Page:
2016 & Before
On September 12, 2014, a vulnerability (or 'bug') was discovered and disclosed on September 24, 2014. That bug is called 'Shellshock' (and sometimes 'Bashdoor').
It is a bug in the Unix Bash shell (or 'Bourne Shell'), which is kind of like a command line on a computer.
The first bug causes Bash to unintentionally execute commands when the commands are concatenated to the end of function definitions stored in the values of environment variables. Within days of the publication of this, intense scrutiny of the underlying design flaws discovered a variety of related vulnerabilities, which were addressed with a series of further patches.
Attackers exploited Shellshock within hours of the initial disclosure by creating botnets of compromised computers to perform distributed denial-of-service attacks and vulnerability scanning. Security companies recorded millions of attacks and probes related to the bug in the days following the disclosure.
Shellshock could potentially compromise millions of unpatched servers and other systems. Accordingly, it has been compared to the Heartbleed bug in its severity.
Only Unix (and Linux) servers that run the vulnerable version of Bash, and that have direct connections to the internet, may have been compromised. The City of Canton did find one server that was vulnerable, it was patched as the patches became available. None of the City's servers were compromised.
Last week news was disclosed about a Secure Sockets Layer (SSL) vulnerability in the OpenSSL library* that is used by some Apache web servers, they have dubbed the vulnerability 'Heartbleed'.
This vulnerability is found in OpenSSL versions 1.0.1 through 1.0.1f, and 1.0.2 beta. Any server running any of those versions should be immediately upgraded to OpenSSL version 1.0.1g or 1.0.2 beta 2, and obtain a new SSL certificate. We have checked all of our servers that use SSL, and have found that none of our servers have ever been affected by this bug. We are confident that our servers and all users of our sites were not exploited by the Heartbleed vulnerability.
Secure Sockets Layer (SSL) - a communication protocol computers use to take information, encrypt it, transport it across a network or the internet, and decrypted it on another computer.
library - a software library basically contains software that is not used by users directly, but by other programs.
Our "Nontechnical Definitions" are only meant to give nontechnical people a hint of what the word or phrase actually means in the context it was used in, they are not official definitions.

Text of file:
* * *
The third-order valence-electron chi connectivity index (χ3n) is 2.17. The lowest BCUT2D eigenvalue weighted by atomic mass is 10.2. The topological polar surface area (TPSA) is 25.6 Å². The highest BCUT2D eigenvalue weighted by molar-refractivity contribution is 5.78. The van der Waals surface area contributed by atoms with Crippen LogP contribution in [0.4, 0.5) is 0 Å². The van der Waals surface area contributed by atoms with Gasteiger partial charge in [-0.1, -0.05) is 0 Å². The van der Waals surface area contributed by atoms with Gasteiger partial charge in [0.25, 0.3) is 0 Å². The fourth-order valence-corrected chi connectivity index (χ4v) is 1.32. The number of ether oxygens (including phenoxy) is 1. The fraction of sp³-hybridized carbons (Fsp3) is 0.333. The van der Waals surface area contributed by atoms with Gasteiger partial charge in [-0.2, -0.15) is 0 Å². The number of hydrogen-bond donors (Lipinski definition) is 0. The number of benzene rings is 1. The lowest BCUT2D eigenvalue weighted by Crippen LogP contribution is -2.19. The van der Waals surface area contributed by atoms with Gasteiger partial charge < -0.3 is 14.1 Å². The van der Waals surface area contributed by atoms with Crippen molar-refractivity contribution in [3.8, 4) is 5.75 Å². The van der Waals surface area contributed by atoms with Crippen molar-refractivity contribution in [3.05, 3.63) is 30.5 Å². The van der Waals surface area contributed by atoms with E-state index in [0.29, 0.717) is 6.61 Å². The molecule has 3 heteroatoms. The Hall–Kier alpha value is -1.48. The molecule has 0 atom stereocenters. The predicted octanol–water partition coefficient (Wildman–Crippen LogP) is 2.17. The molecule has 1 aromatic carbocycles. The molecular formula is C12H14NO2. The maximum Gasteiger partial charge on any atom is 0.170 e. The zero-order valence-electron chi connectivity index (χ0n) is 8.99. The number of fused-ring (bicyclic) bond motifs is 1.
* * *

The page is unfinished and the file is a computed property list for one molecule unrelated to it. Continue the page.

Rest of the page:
It has come to our attention that somebody is sending an e-mail claiming to be from the City of Canton with an e-mail address of 'email@example.com' and asking for some personal information. Do not respond to it, it is not from the City of Canton.
Here is the text of that fake email:
WE WERE DIRECTED TO FORWARD THIS MESSAGE TO YOU. TAKE THIS VERY SERIOUSLY AND KEEP THE DETAILS CONFIDENTIAL:
WE HAVE IN OUR CUSTODY FUND LEFT BEHIND TO YOUR FAMILY BY A LATE RELATIVE. GET BACK TO US IMMEDIATELY FOR COMPLETE INFO. PLEASE PROVIDE THE FOLLOWING DETAILS NOW FOR VERIFICATION SO THAT WE CAN FORWARD FURTHER DETAILS.
(1)FIRST NAME:.........(2)LAST NAME:.........(3)POSTAL ADDRESS:........ (4)DIRECT MOBILE NUMBER:......THANKS.
This e-mail has a spoofed "from" e-mail address (noted above) which was never a real e-mail address for us or the attacker, and it has a different "reply to" e-mail address which usually stays hidden until the recipient clicks the 'Reply' button. This is a fairly simple thing to accomplish, it can be done within most e-mail clients (ex. Outlook, Thunderbird, etc.) and it can also be accomplished programmatically.
The "reply to" e-mail address in this scenario is a 'disposable' e-mail address that is set up by the attacker and it will usually bounce your reply through several other e-mail addresses (most often in different countries to make it more difficult to track down the real person[s]). The 'disposable' e-mail address is usually abandoned after a few days.
The City of Canton network and servers have not been compromised and it does not seem like the fraudulent e-mail was 'bounced' though the City's e-mail servers.
If you or any one you know has received an unexpected and suspicious e-mail that claims to be from the City of Canton, please forward it to our Web Master email. Once we get it we can determine if it is valid or fraudulent.